Tuesday, November 13, 2012

Family Tree DNA's Annual Holiday Sale Begins a Little Early This Year!

I just returned home from the wonderfully inspiring Family Tree DNA Conference held last weekend in Houston and received an email announcing the start of their seven week holiday sale. So, if you have been wanting to order a DNA test for yourself or as a gift, please see below for the annual holiday sale prices.

As we ended our 8th Annual Genetic Genealogy Conference, several conference participants asked us to start our year-end sale as soon as possible. In answer to those requests we decided to start it immediately:
New Kits Current Price SALE PRICE
Y-DNA 37 $169 $119
Y-DNA 67 $268 $199
mtDNAPlus $159 $139
mtFullSequence (FMS) $299 $199
SuperDNA (Y-DNA 67 and mtFullSequence) $548 $398
Family Finder $289 $199
Family Finder + mtDNAPlus $438 $318
Family Finder + mtFullSequence $559 $398
Family Finder + Y-DNA 37 $438 $318
Comprehensive (FF + FMS + Y-67) $837 $597
Upgrades Current Price SALE PRICE
Y-Refine 12-25 Marker $59 $35
Y-Refine 12-37 Marker $109 $69
Y-Refine 12-67 Marker $199 $148
Y-Refine 25-37 Marker $59 $35
Y-Refine 25-67 Marker $159 $114
Y-Refine 37-67 Marker $109 $79
Y-Refine 37-111 Marker $220 $188
Y-Refine 67-111 Marker $129 $109
mtHVR1toMega $269 $179
mtHVR2toMega $239 $179
mtFullSequence Add-on $289 $199
I know that many of you are waiting for my annual conference summary. I am working on getting that together as quickly as possible for you, but in the mean time, Roberta Estes has a very comprehensive summary on her blog DNAeXplained. and Jennifer Zinck has her review of Day 1 on her blog Ancestor Central. Enjoy!

Monday, November 5, 2012

Ken Chahine Answers My Questions and Reveals Behind-the-Scenes Information about AncestryDNA

I recently had a long and enlightening conversation with Dr. Ken Chahine, General Manager of AncestryDNA. Due to the lack of information from reliable sources regarding the details of what is going on behind the scenes at AncestryDNA, there has been considerable speculation among those interested in the product. As it turns out, much of this has been incorrect.

AncestryDNA's Matching Threshold
First, mostly due to the large number of matches, it has been widely speculated that AncestryDNA is allowing for a much lower threshold than either 23andMe or Family Tree DNA, reporting matches based on as little as two cM. In reality, Ken tells me that AncestryDNA has been using a 5 Mb cutoff [Mb = mega base pairs = 1,000,000 base pairs] for reporting matches in their lowest category - "very low confidence". He explains how they came to this decision and what AncestryDNA sees as the benefits to their customers:

AncestryDNA, we believe, is the only service that phases the genotyping data and has validated the matching algorithm with large pedigrees.  That leads to two important differences.  First, it allowed us to test various segment cutoffs from 5-10 Mb* with and without a proprietary filter that preferentially removes incorrect matches. We've initially selected the 5 Mb cutoff with the filter as providing the best balance between false negative (true matches that we fail to call a match) and false positives (false matches that we call true matches). Second, it allowed us to make a better cousinship prediction.  For example, our data suggest that most relationships that are theoretically predicted to be third cousins are really fourth cousins or deeper.  Therefore, a fourth cousin match at AncestryDNA, we believe, is a third cousin match at other services.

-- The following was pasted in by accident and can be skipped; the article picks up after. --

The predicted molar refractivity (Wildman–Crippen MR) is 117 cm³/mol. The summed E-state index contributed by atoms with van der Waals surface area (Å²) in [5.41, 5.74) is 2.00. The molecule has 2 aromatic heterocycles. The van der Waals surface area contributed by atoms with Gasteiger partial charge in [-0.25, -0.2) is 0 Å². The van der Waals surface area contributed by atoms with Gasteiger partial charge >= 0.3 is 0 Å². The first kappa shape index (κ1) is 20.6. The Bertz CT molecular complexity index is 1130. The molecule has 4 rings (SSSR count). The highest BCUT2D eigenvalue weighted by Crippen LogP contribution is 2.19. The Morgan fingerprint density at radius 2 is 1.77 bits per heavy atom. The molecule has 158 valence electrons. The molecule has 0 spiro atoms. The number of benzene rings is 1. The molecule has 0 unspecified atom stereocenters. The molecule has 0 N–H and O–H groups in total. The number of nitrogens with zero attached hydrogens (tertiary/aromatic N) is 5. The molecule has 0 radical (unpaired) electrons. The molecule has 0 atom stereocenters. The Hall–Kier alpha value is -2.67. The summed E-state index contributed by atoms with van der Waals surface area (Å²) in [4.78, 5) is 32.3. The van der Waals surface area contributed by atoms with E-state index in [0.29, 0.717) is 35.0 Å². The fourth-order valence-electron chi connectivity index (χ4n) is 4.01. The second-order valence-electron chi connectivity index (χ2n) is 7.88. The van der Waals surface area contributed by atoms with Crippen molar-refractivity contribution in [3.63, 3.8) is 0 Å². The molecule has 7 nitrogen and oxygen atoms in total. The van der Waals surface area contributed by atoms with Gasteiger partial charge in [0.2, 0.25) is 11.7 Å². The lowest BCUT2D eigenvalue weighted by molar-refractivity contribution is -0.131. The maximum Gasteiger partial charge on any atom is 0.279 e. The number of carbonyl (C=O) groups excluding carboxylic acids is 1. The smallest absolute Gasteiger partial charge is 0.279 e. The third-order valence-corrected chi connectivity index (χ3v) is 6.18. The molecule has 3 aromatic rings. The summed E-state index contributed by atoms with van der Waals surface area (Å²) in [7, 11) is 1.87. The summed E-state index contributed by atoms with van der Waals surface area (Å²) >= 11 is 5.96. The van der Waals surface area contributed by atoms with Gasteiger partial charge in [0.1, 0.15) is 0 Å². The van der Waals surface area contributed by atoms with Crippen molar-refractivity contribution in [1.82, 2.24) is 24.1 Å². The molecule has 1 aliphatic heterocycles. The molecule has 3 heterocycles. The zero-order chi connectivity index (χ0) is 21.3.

Ken's assertion that AncestryDNA is using a more conservative prediction calculation does appear to be in agreement with what I and many of my colleagues have observed. Time will tell if it is indeed more accurate. The filter aimed at reducing the number of IBS (Identical By State) matches sounds like a promising addition. When we have the ability to examine the raw data we should be able to reach conclusions about how effective the filter is at fulfilling its purpose.

Mb vs cM - What does it mean to us?
As you may know, the centimorgan rather than mega base pairs is used by Family Tree DNA's Family Finder and also primarily by 23andMe as the length of measurement for matching autosomal DNA segments. So, how does this 5 Mb threshold compare to the 5.5 cM* threshold used by Family Tree DNA (*edited from 7.7 cM after I was sent this) and the 7 cM threshold used by 23andMe in their Relative Finder feature? The National Institutes of Health website tells us that in human genetics, "one centimorgan is equivalent, on average, to one million base pairs" or 1 Mb. agrees, "Generally, one centimorgan equals about 1 million base pairs." However, in reviewing my Ancestry Finder download at 23andMe, which lists the length of segments both in Mb and in cM, I came to the conclusion that, unfortunately, it isn't that simple - at least for our purposes. In some cases, the numerical value in Mb was larger than in cM for the same segment, but in other cases it was smaller. I copied portions of my Ancestry Finder download to demonstrate examples. If you have tested at 23andMe, take a look at your own file to get a feel for the comparison.

The first chart shows the respective values when the Mb value was 11 and the second when the cM value was 11:


Notice the wide range of values in both directions. It appears to be impossible to find a direct correlation between segment lengths measured in Mb and cM. In some cases, the two values weren't even close: